SAD doesn’t have to affect your winter anymore

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Ana Erickson, Features Editor

 

Ah, wintertime. One December morning, it blows in and lands on our doorsteps. It’s thrilling at first: a bracing chill in the air sparkling snowfall, with Christmas (and other holidays) on the horizon.

Finals conclude, winter break commences. The new year brings a sense of renewal, a fresh start. For three and a half weeks, everything is at peace.

And then school is back in session. New schedules for class and work, shifting workloads and interactions with new people all appear, as if specifically to throw you off your game. Maybe you can feel yourself wanting to hide from the world.

Maybe you start using the excuse of the cold to stay inside. Maybe the short, dark days of winter make you want to oversleep. You might have the winter blues, or at the most extreme, seasonal affective disorder (SAD).

It’s no secret: SAD is common, and it sucks. Almost literally, in fact, as it sucks the motivation right out of you. It’s especially draining if you already have depression, but it can even creep up on someone who is perfectly mentally healthy for the rest of the year.

While dreadful, SAD is completely normal. Even so, normal doesn’t mean healthy. Fortunately, there are many things you can do to alleviate symptoms of SAD and make it through to spring in one piece. As someone who has dealt with SAD for at least six winters, I’ve come up with a few things that have helped me. I can back these methods as pretty universally helpful. The trick is to make your body think it’s not winter.

  1. Make yourself comfortable. Spend some time and money if you can on self-care through comfort. I make a point of surrounding myself with the softest sweaters, warmest socks and fuzziest blankets. Stock up on gloves, hats and scarves. Treat yourself to a latte or a hot chocolate every few mornings. Something as simple as staying warm makes life less miserable when the sun isn’t in its full effect.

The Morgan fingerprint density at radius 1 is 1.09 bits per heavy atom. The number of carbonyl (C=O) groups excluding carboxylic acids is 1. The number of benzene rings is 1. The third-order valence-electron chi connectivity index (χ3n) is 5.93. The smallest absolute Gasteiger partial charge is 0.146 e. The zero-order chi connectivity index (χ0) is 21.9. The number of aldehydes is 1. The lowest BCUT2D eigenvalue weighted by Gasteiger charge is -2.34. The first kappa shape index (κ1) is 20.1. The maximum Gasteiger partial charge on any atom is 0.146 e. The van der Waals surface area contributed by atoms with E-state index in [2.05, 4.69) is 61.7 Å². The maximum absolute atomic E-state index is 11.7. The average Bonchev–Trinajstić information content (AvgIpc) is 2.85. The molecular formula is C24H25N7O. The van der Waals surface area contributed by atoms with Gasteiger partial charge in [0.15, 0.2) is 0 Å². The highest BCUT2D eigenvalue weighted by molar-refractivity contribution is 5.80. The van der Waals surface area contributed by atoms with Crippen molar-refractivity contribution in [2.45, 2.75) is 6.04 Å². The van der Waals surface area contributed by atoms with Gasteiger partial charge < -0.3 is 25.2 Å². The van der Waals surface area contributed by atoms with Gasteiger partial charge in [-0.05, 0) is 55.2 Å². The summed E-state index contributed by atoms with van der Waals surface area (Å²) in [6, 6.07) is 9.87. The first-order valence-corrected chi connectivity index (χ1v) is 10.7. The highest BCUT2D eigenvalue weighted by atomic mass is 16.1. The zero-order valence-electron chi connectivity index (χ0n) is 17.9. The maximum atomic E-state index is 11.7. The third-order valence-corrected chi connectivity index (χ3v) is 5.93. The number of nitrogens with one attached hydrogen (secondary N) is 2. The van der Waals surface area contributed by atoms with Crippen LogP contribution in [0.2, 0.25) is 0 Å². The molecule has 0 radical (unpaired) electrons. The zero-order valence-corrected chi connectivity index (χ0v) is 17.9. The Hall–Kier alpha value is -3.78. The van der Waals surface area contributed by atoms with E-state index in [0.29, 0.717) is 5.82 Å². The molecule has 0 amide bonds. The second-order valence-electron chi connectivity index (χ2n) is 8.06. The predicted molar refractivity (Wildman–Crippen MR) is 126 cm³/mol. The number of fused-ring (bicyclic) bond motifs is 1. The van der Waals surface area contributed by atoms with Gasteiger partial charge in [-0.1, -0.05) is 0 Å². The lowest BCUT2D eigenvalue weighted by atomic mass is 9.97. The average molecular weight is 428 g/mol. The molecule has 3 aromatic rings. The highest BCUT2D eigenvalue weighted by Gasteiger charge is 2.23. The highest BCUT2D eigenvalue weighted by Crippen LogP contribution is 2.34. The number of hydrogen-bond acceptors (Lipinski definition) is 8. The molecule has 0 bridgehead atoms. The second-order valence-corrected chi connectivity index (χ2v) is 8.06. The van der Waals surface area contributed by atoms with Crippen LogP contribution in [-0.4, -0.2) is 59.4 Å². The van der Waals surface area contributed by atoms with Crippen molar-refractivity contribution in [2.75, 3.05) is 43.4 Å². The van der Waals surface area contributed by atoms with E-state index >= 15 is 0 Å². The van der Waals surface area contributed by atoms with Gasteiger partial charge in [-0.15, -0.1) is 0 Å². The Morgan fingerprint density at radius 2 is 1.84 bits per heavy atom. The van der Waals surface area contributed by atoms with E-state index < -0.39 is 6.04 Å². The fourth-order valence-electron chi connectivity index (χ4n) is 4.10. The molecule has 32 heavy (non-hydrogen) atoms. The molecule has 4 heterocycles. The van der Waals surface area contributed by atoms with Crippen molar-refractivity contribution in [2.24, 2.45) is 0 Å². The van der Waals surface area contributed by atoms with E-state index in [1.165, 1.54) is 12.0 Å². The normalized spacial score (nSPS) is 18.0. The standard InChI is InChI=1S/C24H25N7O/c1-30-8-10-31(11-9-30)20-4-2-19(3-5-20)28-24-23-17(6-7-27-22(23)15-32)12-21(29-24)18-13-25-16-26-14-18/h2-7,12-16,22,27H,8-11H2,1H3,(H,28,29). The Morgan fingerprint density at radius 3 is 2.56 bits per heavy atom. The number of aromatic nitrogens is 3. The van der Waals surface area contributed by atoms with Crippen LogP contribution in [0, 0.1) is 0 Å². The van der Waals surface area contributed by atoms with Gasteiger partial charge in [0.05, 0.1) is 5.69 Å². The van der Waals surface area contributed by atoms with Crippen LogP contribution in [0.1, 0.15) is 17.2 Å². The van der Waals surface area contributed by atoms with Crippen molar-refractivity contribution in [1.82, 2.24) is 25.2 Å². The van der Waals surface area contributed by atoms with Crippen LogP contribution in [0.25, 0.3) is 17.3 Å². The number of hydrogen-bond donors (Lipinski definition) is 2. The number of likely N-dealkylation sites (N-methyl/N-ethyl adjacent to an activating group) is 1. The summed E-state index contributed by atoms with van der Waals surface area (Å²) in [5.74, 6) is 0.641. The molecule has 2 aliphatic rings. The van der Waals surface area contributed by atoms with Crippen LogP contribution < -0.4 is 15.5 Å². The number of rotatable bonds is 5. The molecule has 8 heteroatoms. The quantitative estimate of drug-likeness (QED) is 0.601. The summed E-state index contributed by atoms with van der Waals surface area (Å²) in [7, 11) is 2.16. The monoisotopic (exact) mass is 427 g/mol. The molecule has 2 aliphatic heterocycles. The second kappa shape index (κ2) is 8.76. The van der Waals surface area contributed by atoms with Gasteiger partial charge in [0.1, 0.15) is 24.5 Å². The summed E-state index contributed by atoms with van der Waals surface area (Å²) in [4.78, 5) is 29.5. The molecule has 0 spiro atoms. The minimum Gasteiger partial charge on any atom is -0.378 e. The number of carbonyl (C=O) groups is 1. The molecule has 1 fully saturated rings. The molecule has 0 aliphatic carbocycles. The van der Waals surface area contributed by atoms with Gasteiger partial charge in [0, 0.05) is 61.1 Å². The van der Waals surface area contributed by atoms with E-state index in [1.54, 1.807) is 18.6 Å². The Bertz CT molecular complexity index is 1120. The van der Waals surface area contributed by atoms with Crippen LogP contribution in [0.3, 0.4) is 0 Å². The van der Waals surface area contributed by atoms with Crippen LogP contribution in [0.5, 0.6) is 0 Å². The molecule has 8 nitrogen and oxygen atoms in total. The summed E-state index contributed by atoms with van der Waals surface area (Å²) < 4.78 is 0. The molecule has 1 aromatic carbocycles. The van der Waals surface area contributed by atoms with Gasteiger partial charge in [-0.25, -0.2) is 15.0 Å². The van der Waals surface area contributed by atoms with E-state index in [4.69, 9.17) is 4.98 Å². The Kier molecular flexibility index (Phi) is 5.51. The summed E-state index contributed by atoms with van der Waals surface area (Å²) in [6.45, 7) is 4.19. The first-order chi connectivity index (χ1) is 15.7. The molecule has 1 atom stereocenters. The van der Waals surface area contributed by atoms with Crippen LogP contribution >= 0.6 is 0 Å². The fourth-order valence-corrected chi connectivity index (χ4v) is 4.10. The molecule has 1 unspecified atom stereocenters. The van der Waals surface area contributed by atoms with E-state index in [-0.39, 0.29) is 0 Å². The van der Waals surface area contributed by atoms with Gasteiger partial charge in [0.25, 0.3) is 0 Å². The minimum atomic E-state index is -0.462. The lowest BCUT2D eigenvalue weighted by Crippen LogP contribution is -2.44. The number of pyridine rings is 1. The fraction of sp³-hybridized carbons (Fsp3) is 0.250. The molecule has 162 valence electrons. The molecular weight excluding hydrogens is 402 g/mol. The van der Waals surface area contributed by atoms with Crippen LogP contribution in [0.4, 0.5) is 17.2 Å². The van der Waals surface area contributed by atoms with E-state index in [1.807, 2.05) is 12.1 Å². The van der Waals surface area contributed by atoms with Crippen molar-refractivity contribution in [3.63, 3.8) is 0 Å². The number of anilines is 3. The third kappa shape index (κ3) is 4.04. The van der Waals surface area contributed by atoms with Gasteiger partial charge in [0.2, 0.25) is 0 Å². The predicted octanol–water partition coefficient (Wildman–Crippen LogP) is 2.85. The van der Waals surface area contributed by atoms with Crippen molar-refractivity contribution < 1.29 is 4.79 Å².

2. Find the light. The sun’s distance really does play into SAD. When we don’t absorb as much light on account of shorter days or the inclination to stay inside because of the cold, our brains suffer. To counter this, let in as much light as possible. Keep your curtains open during sunny hours. Don’t hesitate to turn the light on in your room. For a heightened effect, look into light box therapy. You can take advantage of the light therapy offered on campus in the Arnold Health Center and the Ames Library, or purchase a light box of your own. My light box is one of my prized possessions, as it helps me so much. Just having an extra bright light turned on tricks your brain into thinking the sun is out.
  3. Limit your wallowing. When SAD hits, all I want to do is lock myself in my room and hibernate, and so do many others with the disorder. This only makes it worse. Don’t miss out on valuable sleep, but make an attempt not to spend every free hour in bed. Warm up to activity with short walks indoors (the hallways of your dorm or the library are perfect for this.) If you can manage, bundle up and spend a little time walking outside when the sun is out. These small bursts of activity keep you from getting stuck in a mental fog, like constant napping tends to.
  4. Eat well and often. This might seem super obvious, especially to someone who hasn’t experienced depression in any form. But, in a lot of cases, SAD (and depression intensified by SAD) makes normal activities like eating, talking and sleeping seem like exhausting tasks. Ironically, these very tasks, eating in particular, can be the best thing for you if you’re dealing with SAD. Soup is one of the best foods for SAD. It’s warm, comforting and unless you’re getting super cheesy corn chowder, it’s good for you. Stock your dorm with a few microwaveable soup cups for when you can’t drag yourself to SAGA. Meal bars made by Clif or Luna are great for when you can’t manage to make a real meal, too.
  5. Talk, talk, talk. When you’re depressed in any form, you can develop an inclination for isolation. It seems easier to avoid humanity than to stay connected to the world outside of your own head. But, as with eating, simply talking to other people can be great for pulling you out of your winter-induced fog. Call up family at home or chat with a friend while you walk together. Just a little bit of human interaction can, at the very least, distract you from feeling like garbage. Bonus points if you spend time with a trusted friend to whom you can vent about your problems; that can be truly cathartic.

The most important thing to remember: winter will end eventually. After passing December 21, the winter solstice, days gradually become longer.

By the spring equinox on March 20, you can congratulate yourself on surviving a winter with SAD. Even if, according to American Family Physician, 20 percent of people suffer from SAD (making it somewhat common) that is still an accomplishment.